The new Group API that’s also being released is similar to the recently launched Dropbox for Business API in that the API will give developers a chance to create custom applications or modifications to the new Groups feature per the needs of their organizations.

Daher said the biggest feature developers could create with the new API would be a custom integration with their organizations’ active directory, which some IT admins use to keep track of where all their company resources, user data and related items are be located.

Additionally, a bunch of identity-management and security startups — including Okta, OneLogin and Ping Identity — are all working on their own integrations with the new Group API, which makes sense because these startups are aiming to protect companies from rouge employees who may try sneaking into places they shouldn’t be. All of these startups have some sort of integration with active directory as part of their own technology, so the hope is that with the Group API they can just “mirror that right into Dropbox,” said Daher.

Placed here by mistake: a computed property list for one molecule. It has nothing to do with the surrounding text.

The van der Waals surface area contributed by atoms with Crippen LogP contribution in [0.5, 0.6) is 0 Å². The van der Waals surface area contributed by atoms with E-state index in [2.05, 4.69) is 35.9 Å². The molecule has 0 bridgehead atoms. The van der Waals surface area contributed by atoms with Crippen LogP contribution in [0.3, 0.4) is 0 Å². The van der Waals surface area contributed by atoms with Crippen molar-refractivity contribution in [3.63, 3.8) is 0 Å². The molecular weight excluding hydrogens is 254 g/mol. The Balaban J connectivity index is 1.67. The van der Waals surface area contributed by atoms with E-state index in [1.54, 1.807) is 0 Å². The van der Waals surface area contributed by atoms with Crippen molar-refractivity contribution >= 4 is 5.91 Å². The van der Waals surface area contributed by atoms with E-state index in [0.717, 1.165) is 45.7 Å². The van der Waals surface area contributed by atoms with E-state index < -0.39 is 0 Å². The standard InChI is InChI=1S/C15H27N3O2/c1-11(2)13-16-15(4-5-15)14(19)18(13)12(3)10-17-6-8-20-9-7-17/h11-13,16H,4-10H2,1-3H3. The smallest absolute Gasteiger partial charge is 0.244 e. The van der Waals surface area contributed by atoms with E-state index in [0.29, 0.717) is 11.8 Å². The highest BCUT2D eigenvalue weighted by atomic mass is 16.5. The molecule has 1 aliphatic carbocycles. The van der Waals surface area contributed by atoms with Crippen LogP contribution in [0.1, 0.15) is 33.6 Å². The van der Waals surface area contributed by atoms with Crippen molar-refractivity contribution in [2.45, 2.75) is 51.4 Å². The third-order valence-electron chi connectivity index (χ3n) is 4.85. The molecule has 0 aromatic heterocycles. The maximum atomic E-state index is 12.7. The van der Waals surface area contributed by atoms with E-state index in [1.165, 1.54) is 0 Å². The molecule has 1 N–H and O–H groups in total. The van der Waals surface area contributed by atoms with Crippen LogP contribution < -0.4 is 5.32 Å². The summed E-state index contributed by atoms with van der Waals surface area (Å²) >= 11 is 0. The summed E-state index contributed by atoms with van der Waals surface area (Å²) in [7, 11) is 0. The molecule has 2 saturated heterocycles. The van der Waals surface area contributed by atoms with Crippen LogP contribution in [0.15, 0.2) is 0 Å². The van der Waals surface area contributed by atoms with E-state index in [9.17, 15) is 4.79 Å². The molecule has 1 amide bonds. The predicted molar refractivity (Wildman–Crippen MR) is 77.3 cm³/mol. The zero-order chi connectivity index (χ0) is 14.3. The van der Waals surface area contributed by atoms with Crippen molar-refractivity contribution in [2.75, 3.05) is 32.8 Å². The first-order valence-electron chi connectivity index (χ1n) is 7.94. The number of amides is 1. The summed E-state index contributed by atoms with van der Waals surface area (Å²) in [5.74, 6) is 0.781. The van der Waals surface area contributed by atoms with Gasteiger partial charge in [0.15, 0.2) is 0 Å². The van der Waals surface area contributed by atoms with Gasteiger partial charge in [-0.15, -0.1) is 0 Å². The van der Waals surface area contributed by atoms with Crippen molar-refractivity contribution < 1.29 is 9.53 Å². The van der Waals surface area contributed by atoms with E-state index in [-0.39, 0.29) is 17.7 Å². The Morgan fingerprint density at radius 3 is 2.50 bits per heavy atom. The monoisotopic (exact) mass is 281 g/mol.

The new Groups feature is another example of how Dropbox has been busy morphing from a cloud storage repository into more of a workplace hub, similar to the company’s rival Box.

For these cloud storage startups to grow and court big enterprise clients, they need to show that they have more to offer than just a place to hold documents, as exemplified by the similar file-sync-and-share startup Egnyte moving into the data analytics space.